When one is without shelter, we do not say ‘house-less’ as the structure that defines what is a shelter is of less importance than the emotional attachment one has with their own center of the world. Each human being on the planet has an inherent right to connect with a place that provides them comfort and centering. When access to this is disrupted or taken away, an individual can become emotionally nomadic – a broken state of mind beyond the physical condition of being without shelter. 

By defining home as an emotional state of mind, we re-define the definition of ‘homeless’ This new definition is more accepting of the true condition. It includes those that are typically seen as the stereotypical homeless, however it also includes people with employment but without a livable wage. It re-structures the scope of inclusion outside of the federal standards. And it begins to associate the homeless condition with the struggle to find comfort and the struggle to connect with a place to call home. 

Our definition of home has been largely impacted by The Women’s Housing Coalition, a non-profit in Baltimore that works to break the cycle of homelessness for women and children by providing affordable housing and supportive services to enable them to sustain social and financial independence. We understand there needs to be a shift when talking about what it is to be homeless. With their expertise and resident involvement, we intend to provide a voice for the unheard and share their experiences of home, conventional or not.  

Our intention is to explore, define, and represent the metaphysical and emotional character of home - investigating how one makes a connection with a space, how space becomes personal, and the time it takes for a house to become a home. 

There are two main components in the creation of a home; experience and personalization. It is the place where you have dinner with friends, where you play with your pets, where you sleep, where you make love, where you cry, where you laugh, where you read, and where you can simply just be. It is also the place that you fill with treasures and scrapbooks, pictures and posters, knick-knacks and furniture. Between experiences and personalization a space begins to become a reflection of those who inhabit it.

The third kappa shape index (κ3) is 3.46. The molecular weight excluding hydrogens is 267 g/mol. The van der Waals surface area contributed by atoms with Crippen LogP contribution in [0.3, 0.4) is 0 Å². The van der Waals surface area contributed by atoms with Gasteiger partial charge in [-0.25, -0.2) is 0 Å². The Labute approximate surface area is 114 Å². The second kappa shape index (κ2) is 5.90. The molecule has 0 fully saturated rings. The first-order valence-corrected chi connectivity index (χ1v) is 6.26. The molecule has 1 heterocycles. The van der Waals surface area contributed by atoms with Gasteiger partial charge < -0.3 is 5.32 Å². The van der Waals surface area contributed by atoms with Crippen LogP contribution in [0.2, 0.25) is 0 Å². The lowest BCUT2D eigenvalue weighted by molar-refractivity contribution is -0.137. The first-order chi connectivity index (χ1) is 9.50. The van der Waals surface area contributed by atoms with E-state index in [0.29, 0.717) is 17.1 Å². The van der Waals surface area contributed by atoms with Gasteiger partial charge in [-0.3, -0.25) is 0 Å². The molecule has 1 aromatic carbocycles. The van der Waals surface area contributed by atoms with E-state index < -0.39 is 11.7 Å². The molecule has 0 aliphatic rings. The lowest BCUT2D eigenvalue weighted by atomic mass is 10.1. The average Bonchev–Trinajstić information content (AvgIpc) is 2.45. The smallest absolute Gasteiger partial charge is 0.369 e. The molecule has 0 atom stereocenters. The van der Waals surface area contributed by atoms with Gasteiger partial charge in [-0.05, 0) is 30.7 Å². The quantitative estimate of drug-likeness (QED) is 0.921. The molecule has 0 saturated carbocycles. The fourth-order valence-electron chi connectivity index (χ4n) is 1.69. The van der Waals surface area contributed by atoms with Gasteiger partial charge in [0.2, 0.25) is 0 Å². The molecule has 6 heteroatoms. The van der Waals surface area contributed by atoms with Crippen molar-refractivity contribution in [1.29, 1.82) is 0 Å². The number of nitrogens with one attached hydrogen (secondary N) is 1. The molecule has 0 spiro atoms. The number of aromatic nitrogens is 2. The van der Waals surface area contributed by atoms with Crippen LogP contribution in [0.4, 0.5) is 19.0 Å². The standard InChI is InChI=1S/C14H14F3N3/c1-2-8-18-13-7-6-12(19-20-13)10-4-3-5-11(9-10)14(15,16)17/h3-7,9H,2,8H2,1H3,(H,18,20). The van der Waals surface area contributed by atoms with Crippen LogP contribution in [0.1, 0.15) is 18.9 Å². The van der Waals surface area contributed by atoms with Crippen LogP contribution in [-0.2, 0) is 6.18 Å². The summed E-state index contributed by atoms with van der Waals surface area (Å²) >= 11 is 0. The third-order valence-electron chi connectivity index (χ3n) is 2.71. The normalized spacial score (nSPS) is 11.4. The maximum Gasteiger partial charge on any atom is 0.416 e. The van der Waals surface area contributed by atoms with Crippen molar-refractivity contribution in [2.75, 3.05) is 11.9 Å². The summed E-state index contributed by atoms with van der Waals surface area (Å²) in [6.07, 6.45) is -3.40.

Additionally we are interested in an expansion of the dialogue between home and homeless. What are the effects on the human condition when the safety and well-being provided by the notion of home is blurred or removed? What is the true definition of the homeless circumstance? Can someone with shelter be homeless? What people would begin to be included in the definition if it is redefined as an emotional circumstance? 

How critical is the emotional attachment to a place? How does a person make home in spaces that are limited in their capacity for comfort? By demonstrating the emotional connection to home, and then re-defining the condition of being homeless, we hope to open a dialogue about a forgotten class of people – people that fall into undefined categories, people without connections, people with limited means to connect with a place they can call home. 

Elsa Haarstad